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The hon. Gentleman may want to discuss extensively the history of my party's introduction of the council tax. However, if he gets the chance to make that speech, he should deal with the fact that the revaluation measure was not part of the council tax when the Conservatives introduced it. The Labour Government's legislation introduced the revaluation.
On the basis of the Welsh experience, council tax payers in England have every reason to fear revaluation. Even worse, it transpires that, unlike in Wales, the Government will not fund transitional relief when homes in England are revalued. I wonder who will end up footing the bill for transitional relief. I received a parliamentary answer last week, and yet again it transpires that council tax payers will foot the bill—the same council tax payers who will have an army of clipboard inspectors descending on their homes and listing any improvements so that they can be taxed on them. Perhaps there is scope for a new generation of home makeover shows, in which Carol Smillie and workmen dismantle home improvements to help people reduce their council tax. It could be the window tax of the 21st century. We could end up explaining to our grandchildren why extra bedrooms and bathrooms had to be mothballed to avoid tax.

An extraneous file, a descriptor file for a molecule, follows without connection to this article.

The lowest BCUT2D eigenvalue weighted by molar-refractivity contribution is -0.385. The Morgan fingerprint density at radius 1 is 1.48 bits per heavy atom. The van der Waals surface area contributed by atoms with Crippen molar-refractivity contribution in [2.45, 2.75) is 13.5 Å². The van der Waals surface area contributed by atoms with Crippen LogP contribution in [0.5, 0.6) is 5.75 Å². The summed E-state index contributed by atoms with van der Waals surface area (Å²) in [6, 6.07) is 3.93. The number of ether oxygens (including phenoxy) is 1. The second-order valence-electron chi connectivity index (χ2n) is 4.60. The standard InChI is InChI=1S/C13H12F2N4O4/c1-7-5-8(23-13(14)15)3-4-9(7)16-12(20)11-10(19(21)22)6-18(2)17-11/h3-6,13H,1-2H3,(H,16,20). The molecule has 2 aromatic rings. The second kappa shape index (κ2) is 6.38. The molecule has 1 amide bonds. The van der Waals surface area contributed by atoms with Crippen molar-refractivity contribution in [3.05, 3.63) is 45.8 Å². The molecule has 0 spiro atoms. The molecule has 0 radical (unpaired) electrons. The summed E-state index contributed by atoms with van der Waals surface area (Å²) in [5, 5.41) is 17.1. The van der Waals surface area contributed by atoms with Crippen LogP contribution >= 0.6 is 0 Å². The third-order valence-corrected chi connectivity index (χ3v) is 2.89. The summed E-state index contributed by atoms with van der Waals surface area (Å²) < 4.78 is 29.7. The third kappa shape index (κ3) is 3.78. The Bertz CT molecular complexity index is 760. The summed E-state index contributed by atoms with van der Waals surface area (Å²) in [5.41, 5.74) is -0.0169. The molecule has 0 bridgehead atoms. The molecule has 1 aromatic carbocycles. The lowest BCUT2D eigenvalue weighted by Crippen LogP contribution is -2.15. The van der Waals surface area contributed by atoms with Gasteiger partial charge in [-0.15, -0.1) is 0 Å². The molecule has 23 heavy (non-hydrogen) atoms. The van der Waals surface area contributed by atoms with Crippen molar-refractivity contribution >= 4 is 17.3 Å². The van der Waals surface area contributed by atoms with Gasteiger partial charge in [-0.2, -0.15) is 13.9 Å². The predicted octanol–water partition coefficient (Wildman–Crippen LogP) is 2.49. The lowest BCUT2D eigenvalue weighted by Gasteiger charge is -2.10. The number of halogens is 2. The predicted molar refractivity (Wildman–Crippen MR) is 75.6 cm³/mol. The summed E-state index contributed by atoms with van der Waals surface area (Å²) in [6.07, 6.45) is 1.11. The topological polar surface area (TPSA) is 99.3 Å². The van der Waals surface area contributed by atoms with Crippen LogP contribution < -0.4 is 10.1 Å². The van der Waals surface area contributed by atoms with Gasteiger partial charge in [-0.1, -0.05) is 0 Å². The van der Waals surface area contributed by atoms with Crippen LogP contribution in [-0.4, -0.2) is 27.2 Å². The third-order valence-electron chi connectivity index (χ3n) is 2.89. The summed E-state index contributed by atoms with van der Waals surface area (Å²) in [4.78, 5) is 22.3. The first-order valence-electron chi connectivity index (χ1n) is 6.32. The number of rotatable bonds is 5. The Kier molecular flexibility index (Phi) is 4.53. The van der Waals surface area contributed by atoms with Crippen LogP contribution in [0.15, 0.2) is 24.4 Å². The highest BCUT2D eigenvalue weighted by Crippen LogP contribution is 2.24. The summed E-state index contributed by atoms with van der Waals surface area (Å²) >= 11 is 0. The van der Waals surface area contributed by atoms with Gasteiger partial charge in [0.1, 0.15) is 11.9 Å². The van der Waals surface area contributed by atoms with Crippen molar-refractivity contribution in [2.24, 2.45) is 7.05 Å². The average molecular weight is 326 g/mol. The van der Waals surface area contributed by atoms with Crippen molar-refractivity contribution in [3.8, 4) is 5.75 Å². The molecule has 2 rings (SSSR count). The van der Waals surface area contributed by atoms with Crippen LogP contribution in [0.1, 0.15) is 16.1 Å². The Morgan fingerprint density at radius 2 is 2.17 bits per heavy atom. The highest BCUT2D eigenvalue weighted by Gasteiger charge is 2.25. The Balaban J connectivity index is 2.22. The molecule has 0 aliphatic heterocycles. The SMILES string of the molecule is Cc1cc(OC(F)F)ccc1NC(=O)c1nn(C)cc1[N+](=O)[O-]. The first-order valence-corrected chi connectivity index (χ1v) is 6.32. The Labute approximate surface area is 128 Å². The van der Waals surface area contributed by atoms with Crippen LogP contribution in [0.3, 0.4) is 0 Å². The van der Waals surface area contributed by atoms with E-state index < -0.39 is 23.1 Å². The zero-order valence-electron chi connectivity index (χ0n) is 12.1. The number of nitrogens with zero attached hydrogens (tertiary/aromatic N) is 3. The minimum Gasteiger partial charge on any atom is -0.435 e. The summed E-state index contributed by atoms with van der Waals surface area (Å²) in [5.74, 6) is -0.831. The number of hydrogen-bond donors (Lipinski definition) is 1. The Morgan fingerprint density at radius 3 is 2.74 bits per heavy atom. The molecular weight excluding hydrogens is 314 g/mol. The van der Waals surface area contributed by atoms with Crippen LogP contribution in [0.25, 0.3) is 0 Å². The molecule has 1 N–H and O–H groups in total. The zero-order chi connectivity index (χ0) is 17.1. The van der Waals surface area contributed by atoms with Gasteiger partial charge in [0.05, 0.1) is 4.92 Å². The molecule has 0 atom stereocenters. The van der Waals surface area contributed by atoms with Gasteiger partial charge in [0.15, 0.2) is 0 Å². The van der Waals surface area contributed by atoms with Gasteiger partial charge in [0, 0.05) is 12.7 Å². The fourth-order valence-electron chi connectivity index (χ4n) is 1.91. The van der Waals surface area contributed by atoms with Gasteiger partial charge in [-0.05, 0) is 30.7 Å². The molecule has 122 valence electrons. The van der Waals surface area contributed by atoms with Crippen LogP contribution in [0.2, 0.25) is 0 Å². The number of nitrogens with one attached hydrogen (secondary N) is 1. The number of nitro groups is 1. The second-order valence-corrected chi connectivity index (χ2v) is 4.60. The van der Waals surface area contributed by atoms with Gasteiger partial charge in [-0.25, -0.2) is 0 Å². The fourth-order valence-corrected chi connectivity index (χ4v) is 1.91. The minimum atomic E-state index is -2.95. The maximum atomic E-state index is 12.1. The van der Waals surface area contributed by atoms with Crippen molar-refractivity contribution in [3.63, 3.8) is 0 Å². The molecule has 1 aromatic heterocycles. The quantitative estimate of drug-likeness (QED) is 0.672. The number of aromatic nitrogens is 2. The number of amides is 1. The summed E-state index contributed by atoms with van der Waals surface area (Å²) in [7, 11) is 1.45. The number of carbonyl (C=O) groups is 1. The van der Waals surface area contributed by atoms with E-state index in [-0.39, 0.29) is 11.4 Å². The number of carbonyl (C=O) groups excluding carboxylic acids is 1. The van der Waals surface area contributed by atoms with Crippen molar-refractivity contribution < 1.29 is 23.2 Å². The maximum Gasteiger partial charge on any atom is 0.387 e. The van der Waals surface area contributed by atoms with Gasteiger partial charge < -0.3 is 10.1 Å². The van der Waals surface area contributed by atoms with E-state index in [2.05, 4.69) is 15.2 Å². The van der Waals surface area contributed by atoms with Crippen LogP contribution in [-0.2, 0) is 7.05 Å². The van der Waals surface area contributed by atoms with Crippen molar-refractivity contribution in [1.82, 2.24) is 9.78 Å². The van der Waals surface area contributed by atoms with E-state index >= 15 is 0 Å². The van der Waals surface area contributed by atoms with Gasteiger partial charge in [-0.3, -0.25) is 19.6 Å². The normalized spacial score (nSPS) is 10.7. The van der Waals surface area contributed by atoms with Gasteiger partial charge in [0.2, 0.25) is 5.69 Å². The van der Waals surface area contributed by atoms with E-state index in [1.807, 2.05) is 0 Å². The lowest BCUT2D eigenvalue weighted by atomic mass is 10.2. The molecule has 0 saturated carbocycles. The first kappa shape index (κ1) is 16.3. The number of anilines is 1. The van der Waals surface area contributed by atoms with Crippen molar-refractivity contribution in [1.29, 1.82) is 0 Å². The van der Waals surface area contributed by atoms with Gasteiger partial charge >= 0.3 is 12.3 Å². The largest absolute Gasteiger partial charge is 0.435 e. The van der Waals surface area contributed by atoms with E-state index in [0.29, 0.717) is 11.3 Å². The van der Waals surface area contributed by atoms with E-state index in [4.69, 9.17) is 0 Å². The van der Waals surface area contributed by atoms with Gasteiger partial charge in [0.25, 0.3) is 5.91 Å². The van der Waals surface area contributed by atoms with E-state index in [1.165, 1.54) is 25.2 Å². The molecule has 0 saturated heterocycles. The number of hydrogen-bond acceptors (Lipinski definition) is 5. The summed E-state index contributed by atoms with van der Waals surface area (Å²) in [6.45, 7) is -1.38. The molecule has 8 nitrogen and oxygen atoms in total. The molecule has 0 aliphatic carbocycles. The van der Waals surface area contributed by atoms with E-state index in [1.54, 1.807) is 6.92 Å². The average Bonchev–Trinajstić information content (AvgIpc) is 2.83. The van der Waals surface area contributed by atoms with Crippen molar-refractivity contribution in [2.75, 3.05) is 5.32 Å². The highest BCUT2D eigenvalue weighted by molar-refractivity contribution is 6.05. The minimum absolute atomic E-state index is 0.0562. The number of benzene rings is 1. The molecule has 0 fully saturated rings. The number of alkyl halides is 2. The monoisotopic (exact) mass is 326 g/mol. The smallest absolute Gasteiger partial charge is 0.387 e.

As if revaluation were not bad enough, the Government are keen to introduce new, higher tax bands. The inevitable consequence is higher council tax bills.
It so happens that I was in Cheadle this morning. That is precisely the kind of prosperous area that will be hit be the revaluation. If the Welsh experience is repeated there, the average home will go up by two council tax bands, adding more than £500 to the average bill. There is also every sign that the imposition of cost burdens from the centre will continue to rain down on local authorities, forcing up costs and driving up council tax bills. There is no better example of that than the case of identity cards. On